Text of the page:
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History of Hortonville Program 06/21/2005

Read the article from the Noblesville Daily Times 06/22/2005. Look at the pictures from the newspaper.

Stillness in the midst of growth
One piece of Washington Township is comfortable with its slower pace

By Katie Wampler | Staff writer

Posted: 06/22/05 - 11:18:59 am EST

Photo by Robert Herrington | Hortonville can be seen from atop a Hamilton Co-op grain silo, with a view of Hortonville United Methodist Church.

HORTONVILLE — Contrary to commercial and residential trends across Hamilton County, one corner of northwest Washington Township has watched local activity ebb in recent decades n and few people seem to mind.

Take 203rd Street west of U.S. 31. The gently sloping road winds through stretches of corn and soybean fields, peppered with content, cuddling cattle in shady pastures to the barely there spot known as Hortonville.

Little traffic occupies the main vein out of Hortonville, even at rush hour. The once-bustling town that saw its prime in the late 19th and early 20th centuries has settled into a slower pace with fewer businesses and passers-through, now functioning primarily as an agricultural and bedroom community.

The dissolution of the Monon Railroad contributed to the town's lag in activity. The only businesses that still exist are Horney's Jerseys, a dairy farm, and the Hamilton County Co-op grain elevator, which siphons grain from four sturdy silos. One steel and three concrete silos stand like community pillars diagonally from another Hortonville landmark, the United Methodist Church.

Sitting around the dinner table with golden sunlight streaming through the kitchen window, Gene and Karen Jones sipped lemonade and eat with two of their now grown six children.

The Joneses are among those who are just as happy their hometown is less busy than before.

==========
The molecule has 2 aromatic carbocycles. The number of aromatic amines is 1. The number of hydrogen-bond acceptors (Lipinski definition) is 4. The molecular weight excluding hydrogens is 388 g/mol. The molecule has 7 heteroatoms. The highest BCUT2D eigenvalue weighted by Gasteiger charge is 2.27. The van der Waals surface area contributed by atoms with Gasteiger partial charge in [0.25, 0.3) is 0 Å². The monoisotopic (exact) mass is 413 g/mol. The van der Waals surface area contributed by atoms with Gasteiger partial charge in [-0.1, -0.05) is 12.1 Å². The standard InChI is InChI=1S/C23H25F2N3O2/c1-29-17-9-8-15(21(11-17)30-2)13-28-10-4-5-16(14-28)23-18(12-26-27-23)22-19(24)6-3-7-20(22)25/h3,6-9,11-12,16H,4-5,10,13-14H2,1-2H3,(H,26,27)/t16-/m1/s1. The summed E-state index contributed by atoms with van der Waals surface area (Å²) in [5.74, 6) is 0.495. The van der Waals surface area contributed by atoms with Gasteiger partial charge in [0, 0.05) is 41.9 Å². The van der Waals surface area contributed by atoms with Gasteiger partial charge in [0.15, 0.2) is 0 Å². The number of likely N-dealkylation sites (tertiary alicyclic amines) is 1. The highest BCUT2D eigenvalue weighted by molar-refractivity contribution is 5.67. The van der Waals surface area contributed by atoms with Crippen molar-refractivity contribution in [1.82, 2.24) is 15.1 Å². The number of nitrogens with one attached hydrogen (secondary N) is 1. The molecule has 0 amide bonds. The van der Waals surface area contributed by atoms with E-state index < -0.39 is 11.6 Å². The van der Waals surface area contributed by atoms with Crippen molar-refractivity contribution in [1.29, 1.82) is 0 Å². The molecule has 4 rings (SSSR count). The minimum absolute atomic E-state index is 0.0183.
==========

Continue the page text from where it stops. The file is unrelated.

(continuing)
The house has not changed much in the 44 years they've lived there, Karen Jones said, "but Hortonville sure has. That used to be our backyard," she said, pointing to a row of four 100-foot silos in behind her house, with a small swing set less than 10 feet in front of them.

Daughter Gayla Hart said she prefers the pace of her hometown.


Photo by Robert Herrington | June Millikan Cordell (left) reminisces with fellow Hortonville resident Mary Jane Carey and her son, Walt Carey, Tuesday at the Westfield-Washington Historical Society presentation at Hortonville United Methodist Church.

" I just like the country feel," she said, adding that the rest of the county is "too commercialized anyway. Traffic (outside Hortonville) is just ridiculous anymore."

Her father agreed.

"We like it here," he said.

The most dangerous activity he can remember was a thief who continually ransacked the candy money from the Hamilton County Co-op trailer on his property two years ago.

The Westfield-Washington Historical Society assembled old photographs, essays and relatives of founding residents for a program on the history of Hortonville Tuesday evening.

Mary Jane Carey spoke to the crowd of about a dozen people at Hortonville United Methodist Church for the presentation on Hortonville.

"This is home to me," she said, standing at the front of Hortonville United Methodist before the presentation. She played the church's organ for more than 50 years.

Carey's mother was a Horton, she said. Carey spent 88 years in Hortonville before moving to Westfield but still attends the United Methodist Church.

June Millikan Cordell was born on "Horton Hill," pointing southeast. Her grandfather, Lemuel Venable, was a carpenter who helped build many local structures. She lived in the apartment above the grocery store that used to occupy the corner across the street from the United Methodist Church when she was young, she said.

"This is all familiar," she said, standing outside the church. "This is where I used to ride my bicycle."

She remembers listening as Hortonville's two churches — the United Methodist and the Friends church — chimed their bells every Sunday morning.

"The churches really worked together back then," she said, though she did not discount the possibility that they still do.

Walt Carey, Mary Jane's son, still attends Hortonville United Methodist. He said the biggest problem facing the churches of Hortonville today is the church demographic.

"That's the future of the church," he said.


© 2003 Westfield-Washington Historical Society
Mailing Address PO Box 103 - Museum at 145 S Union Street
Westfield, IN 46074